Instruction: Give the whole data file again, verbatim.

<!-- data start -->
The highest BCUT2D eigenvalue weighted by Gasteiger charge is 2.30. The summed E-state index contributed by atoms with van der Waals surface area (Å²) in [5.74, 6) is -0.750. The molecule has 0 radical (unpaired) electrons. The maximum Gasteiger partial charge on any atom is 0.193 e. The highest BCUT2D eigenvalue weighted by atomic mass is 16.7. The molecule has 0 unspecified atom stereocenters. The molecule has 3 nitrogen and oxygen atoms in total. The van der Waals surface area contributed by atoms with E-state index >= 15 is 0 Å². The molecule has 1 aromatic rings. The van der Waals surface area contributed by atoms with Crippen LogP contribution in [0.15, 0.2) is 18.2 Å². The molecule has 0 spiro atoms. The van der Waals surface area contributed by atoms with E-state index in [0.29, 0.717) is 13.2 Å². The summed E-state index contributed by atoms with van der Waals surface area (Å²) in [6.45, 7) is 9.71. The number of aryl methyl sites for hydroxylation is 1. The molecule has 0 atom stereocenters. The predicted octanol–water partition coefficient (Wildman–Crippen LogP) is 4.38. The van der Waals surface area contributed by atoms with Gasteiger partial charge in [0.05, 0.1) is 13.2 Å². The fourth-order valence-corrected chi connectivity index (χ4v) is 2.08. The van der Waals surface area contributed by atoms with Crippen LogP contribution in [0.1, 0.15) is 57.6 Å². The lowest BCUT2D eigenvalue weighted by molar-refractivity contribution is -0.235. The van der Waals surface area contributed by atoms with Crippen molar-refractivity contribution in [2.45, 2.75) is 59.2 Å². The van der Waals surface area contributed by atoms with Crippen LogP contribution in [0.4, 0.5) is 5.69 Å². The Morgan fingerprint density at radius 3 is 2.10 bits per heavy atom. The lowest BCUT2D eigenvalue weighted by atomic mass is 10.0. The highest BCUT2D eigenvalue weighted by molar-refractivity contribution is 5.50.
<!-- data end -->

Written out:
The highest BCUT2D eigenvalue weighted by Gasteiger charge is 2.30. The summed E-state index contributed by atoms with van der Waals surface area (Å²) in [5.74, 6) is -0.750. The molecule has 0 radical (unpaired) electrons. The maximum Gasteiger partial charge on any atom is 0.193 e. The highest BCUT2D eigenvalue weighted by atomic mass is 16.7. The molecule has 0 unspecified atom stereocenters. The molecule has 3 nitrogen and oxygen atoms in total. The van der Waals surface area contributed by atoms with E-state index >= 15 is 0 Å². The molecule has 1 aromatic rings. The van der Waals surface area contributed by atoms with Crippen LogP contribution in [0.15, 0.2) is 18.2 Å². The molecule has 0 spiro atoms. The van der Waals surface area contributed by atoms with E-state index in [0.29, 0.717) is 13.2 Å². The summed E-state index contributed by atoms with van der Waals surface area (Å²) in [6.45, 7) is 9.71. The number of aryl methyl sites for hydroxylation is 1. The molecule has 0 atom stereocenters. The predicted octanol–water partition coefficient (Wildman–Crippen LogP) is 4.38. The van der Waals surface area contributed by atoms with Gasteiger partial charge in [0.05, 0.1) is 13.2 Å². The fourth-order valence-corrected chi connectivity index (χ4v) is 2.08. The van der Waals surface area contributed by atoms with Crippen LogP contribution in [0.1, 0.15) is 57.6 Å². The lowest BCUT2D eigenvalue weighted by molar-refractivity contribution is -0.235. The van der Waals surface area contributed by atoms with Crippen molar-refractivity contribution in [2.45, 2.75) is 59.2 Å². The van der Waals surface area contributed by atoms with Crippen LogP contribution in [0.4, 0.5) is 5.69 Å². The Morgan fingerprint density at radius 3 is 2.10 bits per heavy atom. The lowest BCUT2D eigenvalue weighted by atomic mass is 10.0. The highest BCUT2D eigenvalue weighted by molar-refractivity contribution is 5.50.